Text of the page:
Focusing our attention on the Iberian site of Cerro de la Muela, the different studies of this location have revealed a walled perimeter demarcating an interior urban area of approximately 14 ha28 (fig. 2). These characteristics of a fortified hilltop place it in the category of an Iberian oppidum. This category, which alludes to a settlement pattern and, by extension, to a political instrument based primarily on population and resource concentration29, became the pre-eminent distinction of the Iberian territories, including that of Iliturgi. The size of this oppidum also makes it one of the largest oppida in the Upper Guadalquivir, along with Castulo (Linares, Jaén), Giribaile (Vilches, Jaén)30 and Los Turruñuelos-Baecula (Villacarrillo-Úbeda, Jaén)31.
Modern road, industrial and residential development has significantly altered the original site occupied by this oppidum and its peri-urban territory. Nevertheless, the characteristics of the defensive system that would have delimited the Iberian urban area have been accurately documented at its western end. The microtopographic footprint defined by the defensive layout has made it possible to identify eleven emerging anomalies that show continuity from the linear layout of the fortification. Two of the eleven anomalies have been excavated, confirming that they were bastions adjoining the wall32. An acropolis area can be precisely defined inside the fortification, along with the fossilised footprint of the terracing system that would have connected it to the lower part of the oppidum, in a clear west-east orientation (fig. 2).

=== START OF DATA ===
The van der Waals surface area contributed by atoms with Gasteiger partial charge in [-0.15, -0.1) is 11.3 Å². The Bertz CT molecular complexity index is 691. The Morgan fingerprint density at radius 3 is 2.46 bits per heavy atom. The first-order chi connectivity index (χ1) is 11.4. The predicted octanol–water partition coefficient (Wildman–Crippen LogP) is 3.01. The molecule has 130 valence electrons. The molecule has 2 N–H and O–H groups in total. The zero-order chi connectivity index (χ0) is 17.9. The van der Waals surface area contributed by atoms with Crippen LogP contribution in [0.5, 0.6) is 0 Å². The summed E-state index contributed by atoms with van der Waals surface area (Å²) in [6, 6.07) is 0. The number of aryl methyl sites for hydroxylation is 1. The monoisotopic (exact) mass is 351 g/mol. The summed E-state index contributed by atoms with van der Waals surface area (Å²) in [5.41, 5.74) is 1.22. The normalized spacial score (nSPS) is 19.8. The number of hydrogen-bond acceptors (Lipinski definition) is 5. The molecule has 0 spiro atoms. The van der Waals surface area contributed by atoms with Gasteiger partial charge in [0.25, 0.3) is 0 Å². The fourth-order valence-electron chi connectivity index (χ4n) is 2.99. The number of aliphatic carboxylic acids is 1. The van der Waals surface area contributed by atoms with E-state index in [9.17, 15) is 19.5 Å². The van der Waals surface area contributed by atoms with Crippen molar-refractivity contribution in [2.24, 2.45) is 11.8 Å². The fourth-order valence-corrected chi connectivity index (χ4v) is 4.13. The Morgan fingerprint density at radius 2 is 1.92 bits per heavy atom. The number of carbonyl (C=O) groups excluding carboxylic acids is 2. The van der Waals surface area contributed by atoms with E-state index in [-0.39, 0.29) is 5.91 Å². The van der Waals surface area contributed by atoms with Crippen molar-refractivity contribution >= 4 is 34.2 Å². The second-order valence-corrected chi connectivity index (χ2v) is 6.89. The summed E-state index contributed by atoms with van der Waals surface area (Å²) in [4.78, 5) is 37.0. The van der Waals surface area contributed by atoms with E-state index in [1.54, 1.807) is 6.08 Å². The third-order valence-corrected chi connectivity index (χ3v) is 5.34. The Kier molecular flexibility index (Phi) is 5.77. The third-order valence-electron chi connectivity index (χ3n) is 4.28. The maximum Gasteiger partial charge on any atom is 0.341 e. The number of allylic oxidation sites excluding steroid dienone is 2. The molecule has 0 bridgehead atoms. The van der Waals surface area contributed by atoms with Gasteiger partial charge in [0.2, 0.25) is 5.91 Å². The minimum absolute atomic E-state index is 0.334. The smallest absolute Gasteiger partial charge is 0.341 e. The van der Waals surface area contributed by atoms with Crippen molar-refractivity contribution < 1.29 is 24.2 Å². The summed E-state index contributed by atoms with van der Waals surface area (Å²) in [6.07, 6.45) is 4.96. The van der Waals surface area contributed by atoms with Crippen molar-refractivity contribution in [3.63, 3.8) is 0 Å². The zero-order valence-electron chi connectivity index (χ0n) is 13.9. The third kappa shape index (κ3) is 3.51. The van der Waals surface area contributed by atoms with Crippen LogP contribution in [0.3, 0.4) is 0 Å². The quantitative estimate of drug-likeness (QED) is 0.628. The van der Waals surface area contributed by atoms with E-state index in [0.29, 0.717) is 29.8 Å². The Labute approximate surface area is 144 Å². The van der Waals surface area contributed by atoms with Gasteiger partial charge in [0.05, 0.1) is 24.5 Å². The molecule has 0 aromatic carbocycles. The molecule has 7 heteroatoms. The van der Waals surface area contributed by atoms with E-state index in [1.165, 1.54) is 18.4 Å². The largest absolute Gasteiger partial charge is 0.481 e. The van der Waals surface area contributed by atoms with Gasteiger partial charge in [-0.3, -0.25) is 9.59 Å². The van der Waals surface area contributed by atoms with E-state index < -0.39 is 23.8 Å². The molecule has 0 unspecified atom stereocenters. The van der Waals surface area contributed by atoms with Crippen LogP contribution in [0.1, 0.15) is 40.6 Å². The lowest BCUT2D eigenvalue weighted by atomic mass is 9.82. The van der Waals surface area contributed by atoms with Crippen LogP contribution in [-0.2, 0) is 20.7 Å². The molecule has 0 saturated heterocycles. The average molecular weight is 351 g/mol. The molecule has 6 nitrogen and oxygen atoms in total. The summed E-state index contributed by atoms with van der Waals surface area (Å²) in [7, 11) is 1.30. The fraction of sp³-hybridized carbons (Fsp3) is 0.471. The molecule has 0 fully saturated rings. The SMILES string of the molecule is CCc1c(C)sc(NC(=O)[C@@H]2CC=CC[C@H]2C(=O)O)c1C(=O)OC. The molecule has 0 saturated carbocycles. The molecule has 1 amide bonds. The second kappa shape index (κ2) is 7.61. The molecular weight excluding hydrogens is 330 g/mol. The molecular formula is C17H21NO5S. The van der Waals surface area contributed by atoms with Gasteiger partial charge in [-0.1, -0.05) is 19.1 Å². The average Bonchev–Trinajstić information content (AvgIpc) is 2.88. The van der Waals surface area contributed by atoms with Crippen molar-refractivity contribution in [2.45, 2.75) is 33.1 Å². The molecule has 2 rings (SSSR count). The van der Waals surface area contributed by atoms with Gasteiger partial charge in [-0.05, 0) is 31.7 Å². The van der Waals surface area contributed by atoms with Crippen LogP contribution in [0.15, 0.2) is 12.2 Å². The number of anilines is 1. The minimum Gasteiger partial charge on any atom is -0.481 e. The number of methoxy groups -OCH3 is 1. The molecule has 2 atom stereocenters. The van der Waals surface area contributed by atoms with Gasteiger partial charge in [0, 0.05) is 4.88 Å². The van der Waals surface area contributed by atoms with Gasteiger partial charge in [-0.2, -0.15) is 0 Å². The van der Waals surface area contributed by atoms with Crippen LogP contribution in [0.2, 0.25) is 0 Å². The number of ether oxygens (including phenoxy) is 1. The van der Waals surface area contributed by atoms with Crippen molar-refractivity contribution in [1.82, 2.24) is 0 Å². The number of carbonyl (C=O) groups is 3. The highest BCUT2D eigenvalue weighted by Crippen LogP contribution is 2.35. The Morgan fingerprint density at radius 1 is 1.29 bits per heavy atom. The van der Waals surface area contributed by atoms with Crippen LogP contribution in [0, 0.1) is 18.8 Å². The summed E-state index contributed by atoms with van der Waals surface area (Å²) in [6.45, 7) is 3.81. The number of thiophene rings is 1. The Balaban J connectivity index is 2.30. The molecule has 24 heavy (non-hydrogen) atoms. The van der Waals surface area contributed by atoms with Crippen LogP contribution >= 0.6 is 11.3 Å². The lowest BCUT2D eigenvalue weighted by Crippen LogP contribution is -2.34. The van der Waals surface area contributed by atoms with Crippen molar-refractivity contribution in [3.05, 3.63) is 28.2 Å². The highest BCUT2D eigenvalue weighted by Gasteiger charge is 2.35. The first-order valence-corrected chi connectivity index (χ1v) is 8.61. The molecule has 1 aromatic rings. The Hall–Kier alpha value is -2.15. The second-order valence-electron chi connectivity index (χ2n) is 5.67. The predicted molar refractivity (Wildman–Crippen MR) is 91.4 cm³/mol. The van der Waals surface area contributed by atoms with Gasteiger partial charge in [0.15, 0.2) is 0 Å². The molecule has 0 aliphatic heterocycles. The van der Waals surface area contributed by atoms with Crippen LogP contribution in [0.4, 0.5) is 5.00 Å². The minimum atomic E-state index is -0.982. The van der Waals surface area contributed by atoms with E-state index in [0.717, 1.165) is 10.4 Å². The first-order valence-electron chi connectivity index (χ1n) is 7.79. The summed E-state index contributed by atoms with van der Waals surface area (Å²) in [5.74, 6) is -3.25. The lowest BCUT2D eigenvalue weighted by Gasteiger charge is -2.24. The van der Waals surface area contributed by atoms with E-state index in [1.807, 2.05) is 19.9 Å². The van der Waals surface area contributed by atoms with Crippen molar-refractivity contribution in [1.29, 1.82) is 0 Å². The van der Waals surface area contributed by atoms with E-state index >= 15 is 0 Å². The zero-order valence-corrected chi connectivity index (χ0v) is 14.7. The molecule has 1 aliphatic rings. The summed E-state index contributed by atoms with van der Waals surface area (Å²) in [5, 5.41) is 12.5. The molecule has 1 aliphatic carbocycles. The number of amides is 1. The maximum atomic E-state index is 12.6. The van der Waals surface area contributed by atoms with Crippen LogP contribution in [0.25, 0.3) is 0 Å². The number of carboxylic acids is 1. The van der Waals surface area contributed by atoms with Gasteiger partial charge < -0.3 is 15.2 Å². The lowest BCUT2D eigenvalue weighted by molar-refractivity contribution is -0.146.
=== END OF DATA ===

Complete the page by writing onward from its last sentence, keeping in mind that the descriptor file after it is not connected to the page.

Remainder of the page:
In terms of the urban planning and interior occupation, geophysical surveying at different points has revealed evidence of an urban framework characterised by a parallel and perpendicular layout of streets that would have bordered successive blocks of domestic structures33 (fig. 2). This rational, organic urban planning designed to follow the orientation of the fortification has been attested at other oppida in the vicinity of Iliturgi, including Puente Tablas34, highlighting the value placed on urban planning in the Iberian socioeconomic structure. The results obtained from the application of these non-invasive recording techniques have been ratified by the different archaeological surveys carried out at various points in the oppidum. Domestic units, the defensive wall and the two aforementioned bastions have been documented. The different contexts analysed show a sequence of occupation dated between the 6th and 3rd centuries B.C. The archaeological record shows that the oppidum came to a traumatic end when the fortification was levelled. The documented finds indicate that this would have taken place during a conflict episode related to the Second Punic War and, specifically, to Scipio the African’s siege of Iliturgi35.